Though not technically stereo, because it’s not lined up to shoot 3D, I did make a pinhole camera that has 2 holes… meaning 2 overlapping images.
You can start with almost anything that is light tight. Paint can, wood box, old soda can, matchbox… or this lovely Life Savers tin we got for Christmas.
I started by using E6000 to glue a tripod nut onto the bottom. If you haul your tripod into any hardware store and go to the loose nut aisle, they’ll help you find the right size.
I used a clear ruler to line up where I wanted the holes to be.
Then I drew it out and placed blue marks where each drill hole would go.
I made 2 matching pinholes, using this method, and taped them in.
Then made 2 shutters using the lining material from darkroom photo paper.
Okay, this is the cutest camera ever. Just sayin’.
I went outside with it and set it on the spare tire on the back of my Wrangler and took a shot using darkroom paper. With this specific camera, it was about 20 seconds shooting into the setting sun.
Here’s my negative, straight out of the darkroom print lab.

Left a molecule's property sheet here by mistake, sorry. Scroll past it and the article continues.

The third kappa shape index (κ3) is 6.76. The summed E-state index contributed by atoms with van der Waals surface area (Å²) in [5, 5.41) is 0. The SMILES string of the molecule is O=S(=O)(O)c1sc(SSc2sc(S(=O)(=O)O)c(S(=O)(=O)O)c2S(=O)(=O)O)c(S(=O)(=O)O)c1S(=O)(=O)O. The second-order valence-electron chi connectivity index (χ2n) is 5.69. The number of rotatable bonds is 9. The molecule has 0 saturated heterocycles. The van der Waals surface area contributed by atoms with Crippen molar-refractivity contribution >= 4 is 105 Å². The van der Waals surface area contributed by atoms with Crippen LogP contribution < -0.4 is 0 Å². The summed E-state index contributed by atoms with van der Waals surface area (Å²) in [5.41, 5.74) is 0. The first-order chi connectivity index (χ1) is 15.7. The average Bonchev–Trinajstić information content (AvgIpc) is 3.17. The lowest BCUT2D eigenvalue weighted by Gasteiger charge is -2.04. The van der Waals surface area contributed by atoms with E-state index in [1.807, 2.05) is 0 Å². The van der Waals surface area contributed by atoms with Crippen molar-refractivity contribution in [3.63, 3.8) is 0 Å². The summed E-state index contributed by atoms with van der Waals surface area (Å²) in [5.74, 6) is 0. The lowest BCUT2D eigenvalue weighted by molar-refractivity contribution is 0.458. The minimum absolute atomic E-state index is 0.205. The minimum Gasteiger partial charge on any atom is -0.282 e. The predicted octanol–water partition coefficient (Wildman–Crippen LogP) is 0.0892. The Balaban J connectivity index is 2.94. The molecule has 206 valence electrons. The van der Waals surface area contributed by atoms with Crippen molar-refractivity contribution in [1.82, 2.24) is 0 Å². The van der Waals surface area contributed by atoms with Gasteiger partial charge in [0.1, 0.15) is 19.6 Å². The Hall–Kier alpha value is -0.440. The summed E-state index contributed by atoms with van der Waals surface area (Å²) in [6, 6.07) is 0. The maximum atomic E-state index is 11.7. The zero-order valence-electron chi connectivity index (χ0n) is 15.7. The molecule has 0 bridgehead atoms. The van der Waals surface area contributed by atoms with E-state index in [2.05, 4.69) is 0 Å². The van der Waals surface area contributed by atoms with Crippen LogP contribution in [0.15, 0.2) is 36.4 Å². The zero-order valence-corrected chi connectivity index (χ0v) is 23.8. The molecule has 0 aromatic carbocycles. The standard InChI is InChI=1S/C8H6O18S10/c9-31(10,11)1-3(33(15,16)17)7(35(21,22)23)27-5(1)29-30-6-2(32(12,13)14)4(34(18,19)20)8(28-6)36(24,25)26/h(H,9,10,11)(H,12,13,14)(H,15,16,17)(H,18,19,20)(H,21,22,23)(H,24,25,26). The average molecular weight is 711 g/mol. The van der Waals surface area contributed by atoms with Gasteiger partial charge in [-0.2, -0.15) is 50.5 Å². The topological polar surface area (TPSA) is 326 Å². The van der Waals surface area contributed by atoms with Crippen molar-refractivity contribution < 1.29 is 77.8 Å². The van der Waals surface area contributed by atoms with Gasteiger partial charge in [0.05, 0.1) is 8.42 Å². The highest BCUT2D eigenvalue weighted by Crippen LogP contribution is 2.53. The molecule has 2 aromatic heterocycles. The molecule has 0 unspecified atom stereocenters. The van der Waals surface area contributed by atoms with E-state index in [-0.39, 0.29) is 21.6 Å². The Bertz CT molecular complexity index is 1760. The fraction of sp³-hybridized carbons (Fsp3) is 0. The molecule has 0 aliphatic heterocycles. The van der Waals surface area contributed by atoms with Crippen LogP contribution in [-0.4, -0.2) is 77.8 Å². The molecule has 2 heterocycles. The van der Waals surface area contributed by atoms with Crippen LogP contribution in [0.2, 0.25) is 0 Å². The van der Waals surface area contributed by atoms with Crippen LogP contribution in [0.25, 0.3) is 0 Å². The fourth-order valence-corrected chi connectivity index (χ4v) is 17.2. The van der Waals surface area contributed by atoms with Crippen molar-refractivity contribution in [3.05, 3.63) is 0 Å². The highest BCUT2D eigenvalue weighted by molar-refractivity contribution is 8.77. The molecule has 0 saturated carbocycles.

And the corresponding positive after inverting it digitally.
The distortion with this camera is insane. I have the paper curved all the way around the back so you can see in this shot some of the neatest things about pinholes.
1 – they are really wide angle. In this shot you see both the tread from my tire and the trees above my car.
2 – infinite depth of field. The tread is in focus. The trees way off are in focus.
3 – If your camera has a curved back – such as with a paintcan – you get interesting distortion toward the edges.
Finally, With this particular camera, there is a double image. You see the cars, tread, trees all appear twice, overlapping in the middle.
Are you doing this yet? You should be doing this. Pinhole is the camera at it’s most basic! For more pinhole resources, please visit www.jamesgilmore.net – both his galleries of pinholes and his blog which links to more pinhole resources.